Sedile Dominova

Admire the stunning outdoor frescoes of this 14th-century building that used to be a place for noblemen to discuss politics.

Tucked away between souvenir shops in a narrow cobblestone lane behind Sorrento’s main square is Sedile Dominova, the last surviving ancient noble seat in the Campania region in southern Italy. Its curious name makes sense when translated: “Domus” means house, “nova” means new and “sedile” means seat.

This 14th-century grand building was an institution, where medieval nobles congregated and discussed the politics of the day and administrative affairs. This tradition stems from the Middle Ages and was strictly for men only.

If the site is crowded with visiting tour groups, select a table in the café right outside the building to enjoy the view of the decorated gate from the comfort of your chair. You can’t miss the elaborate painting of Sorrento’s coat of arms supported by angels. When the area quiets, step inside the open-sided square structure. You’ll find yourself in the impressive foyer, a 16th-century loggia. Study the well-preserved frescoes, which date from the 18th century.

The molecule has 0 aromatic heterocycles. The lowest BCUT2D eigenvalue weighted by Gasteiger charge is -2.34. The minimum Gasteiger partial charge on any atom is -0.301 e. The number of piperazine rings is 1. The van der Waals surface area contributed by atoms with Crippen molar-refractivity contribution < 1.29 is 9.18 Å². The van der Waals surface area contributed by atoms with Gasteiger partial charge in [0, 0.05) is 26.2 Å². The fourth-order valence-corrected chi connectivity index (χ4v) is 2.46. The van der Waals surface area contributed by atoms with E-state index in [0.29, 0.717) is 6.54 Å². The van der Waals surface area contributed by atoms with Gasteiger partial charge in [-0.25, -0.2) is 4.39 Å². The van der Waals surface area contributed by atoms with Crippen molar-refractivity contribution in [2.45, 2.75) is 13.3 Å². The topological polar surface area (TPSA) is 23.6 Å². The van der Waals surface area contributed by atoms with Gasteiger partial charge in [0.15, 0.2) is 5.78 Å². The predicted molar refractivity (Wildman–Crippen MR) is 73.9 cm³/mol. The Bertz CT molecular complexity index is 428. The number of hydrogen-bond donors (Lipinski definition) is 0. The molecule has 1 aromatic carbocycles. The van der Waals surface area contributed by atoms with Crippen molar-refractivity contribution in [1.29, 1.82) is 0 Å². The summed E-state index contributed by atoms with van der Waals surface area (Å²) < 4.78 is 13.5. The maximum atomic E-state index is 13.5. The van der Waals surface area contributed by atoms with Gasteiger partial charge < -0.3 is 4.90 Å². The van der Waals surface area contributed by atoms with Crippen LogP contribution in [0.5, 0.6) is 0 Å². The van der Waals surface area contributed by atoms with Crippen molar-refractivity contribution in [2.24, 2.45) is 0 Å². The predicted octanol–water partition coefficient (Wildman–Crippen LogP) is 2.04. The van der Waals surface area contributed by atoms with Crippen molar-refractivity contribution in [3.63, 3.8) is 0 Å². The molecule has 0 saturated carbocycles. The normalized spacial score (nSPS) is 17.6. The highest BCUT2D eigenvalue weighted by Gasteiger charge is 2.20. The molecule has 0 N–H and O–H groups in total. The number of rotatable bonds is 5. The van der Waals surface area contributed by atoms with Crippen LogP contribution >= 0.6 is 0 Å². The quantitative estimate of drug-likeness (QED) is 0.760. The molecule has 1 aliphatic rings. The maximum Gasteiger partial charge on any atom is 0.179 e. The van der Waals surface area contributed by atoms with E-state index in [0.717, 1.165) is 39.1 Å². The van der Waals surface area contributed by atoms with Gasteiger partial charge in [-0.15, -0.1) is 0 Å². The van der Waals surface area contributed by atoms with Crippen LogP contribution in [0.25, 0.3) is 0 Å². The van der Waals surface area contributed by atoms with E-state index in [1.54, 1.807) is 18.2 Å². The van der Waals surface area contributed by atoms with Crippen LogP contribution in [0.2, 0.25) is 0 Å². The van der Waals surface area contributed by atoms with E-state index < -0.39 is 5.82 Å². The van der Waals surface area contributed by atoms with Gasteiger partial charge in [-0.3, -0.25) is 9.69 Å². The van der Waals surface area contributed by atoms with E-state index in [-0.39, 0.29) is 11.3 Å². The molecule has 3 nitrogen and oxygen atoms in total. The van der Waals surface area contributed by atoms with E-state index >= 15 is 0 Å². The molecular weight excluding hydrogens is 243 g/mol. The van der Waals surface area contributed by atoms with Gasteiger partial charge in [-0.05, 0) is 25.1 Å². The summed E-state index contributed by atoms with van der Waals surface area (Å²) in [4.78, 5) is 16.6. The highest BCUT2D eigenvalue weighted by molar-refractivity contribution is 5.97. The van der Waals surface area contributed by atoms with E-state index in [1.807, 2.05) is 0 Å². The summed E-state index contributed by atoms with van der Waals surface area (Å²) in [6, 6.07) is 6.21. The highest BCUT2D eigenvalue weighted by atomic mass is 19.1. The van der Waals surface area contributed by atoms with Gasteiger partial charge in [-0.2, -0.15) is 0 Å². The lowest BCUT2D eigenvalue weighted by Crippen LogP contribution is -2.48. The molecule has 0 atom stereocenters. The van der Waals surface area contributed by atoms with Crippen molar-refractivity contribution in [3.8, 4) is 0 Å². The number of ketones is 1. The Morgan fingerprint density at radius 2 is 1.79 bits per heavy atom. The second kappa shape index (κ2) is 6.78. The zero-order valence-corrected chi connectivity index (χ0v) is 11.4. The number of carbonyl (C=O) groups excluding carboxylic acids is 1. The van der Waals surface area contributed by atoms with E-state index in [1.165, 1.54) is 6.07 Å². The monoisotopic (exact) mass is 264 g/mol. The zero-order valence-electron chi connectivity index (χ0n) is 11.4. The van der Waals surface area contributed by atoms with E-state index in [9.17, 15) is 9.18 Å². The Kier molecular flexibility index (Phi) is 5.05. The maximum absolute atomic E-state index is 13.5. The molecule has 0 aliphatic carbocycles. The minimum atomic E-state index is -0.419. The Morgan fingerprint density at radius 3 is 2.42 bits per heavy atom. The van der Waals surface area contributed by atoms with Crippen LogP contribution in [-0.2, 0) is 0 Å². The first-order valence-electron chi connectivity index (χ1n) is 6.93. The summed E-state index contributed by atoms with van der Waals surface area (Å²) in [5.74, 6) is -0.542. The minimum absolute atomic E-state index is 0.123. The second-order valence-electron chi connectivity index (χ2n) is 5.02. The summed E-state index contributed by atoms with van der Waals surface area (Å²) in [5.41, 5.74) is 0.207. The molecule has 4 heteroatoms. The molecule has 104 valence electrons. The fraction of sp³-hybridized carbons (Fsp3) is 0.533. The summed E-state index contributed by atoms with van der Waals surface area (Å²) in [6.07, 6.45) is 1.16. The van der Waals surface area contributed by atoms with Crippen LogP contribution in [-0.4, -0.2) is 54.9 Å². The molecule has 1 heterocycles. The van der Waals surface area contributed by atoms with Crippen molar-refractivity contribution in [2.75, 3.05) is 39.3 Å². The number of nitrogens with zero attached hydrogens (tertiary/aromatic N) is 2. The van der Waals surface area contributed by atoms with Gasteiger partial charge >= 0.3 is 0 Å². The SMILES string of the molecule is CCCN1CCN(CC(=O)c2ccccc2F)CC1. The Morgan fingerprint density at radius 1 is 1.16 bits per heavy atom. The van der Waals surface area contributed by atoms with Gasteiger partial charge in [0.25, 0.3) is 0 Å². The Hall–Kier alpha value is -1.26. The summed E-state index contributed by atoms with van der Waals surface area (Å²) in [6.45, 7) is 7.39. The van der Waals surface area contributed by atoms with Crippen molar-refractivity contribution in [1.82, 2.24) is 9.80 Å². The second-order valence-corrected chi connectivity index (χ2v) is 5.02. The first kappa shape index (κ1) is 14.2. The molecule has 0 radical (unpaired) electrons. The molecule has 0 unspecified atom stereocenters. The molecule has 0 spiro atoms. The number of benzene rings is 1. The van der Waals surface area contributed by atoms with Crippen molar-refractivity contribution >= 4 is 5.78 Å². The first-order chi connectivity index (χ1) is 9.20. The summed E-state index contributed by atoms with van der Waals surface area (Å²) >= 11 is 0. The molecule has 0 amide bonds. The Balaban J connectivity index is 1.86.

Study the pillars and mixed style arches and their medieval capitals. These are not the original decorations, but truthful artistic representations of the ones that have been lost to time. Look up inside the dome for a view of the heraldic signs of the nobles who belonged to the seat.

Fittingly, the atrium still has simple tables and chairs for gatherings. Local men often congregate here and play cards. They are members of a worker’s association that is headquartered at the building. When the atrium is not in use, you may sit down and read your guidebook or write in your travel log for a while.

To really appreciate the dome’s exterior and its decorative covering of yellow-and-green majolica tiles you will need to be a few footsteps away in one of the adjacent lanes. Stand with your back against a side wall of these narrow passages and study the facade.

Sedile Dominova is situated on a corner of via San Cesareo, just a couple of minutes by foot from Piazza Tasso and Sorrento’s cathedral. There is no admission fee.


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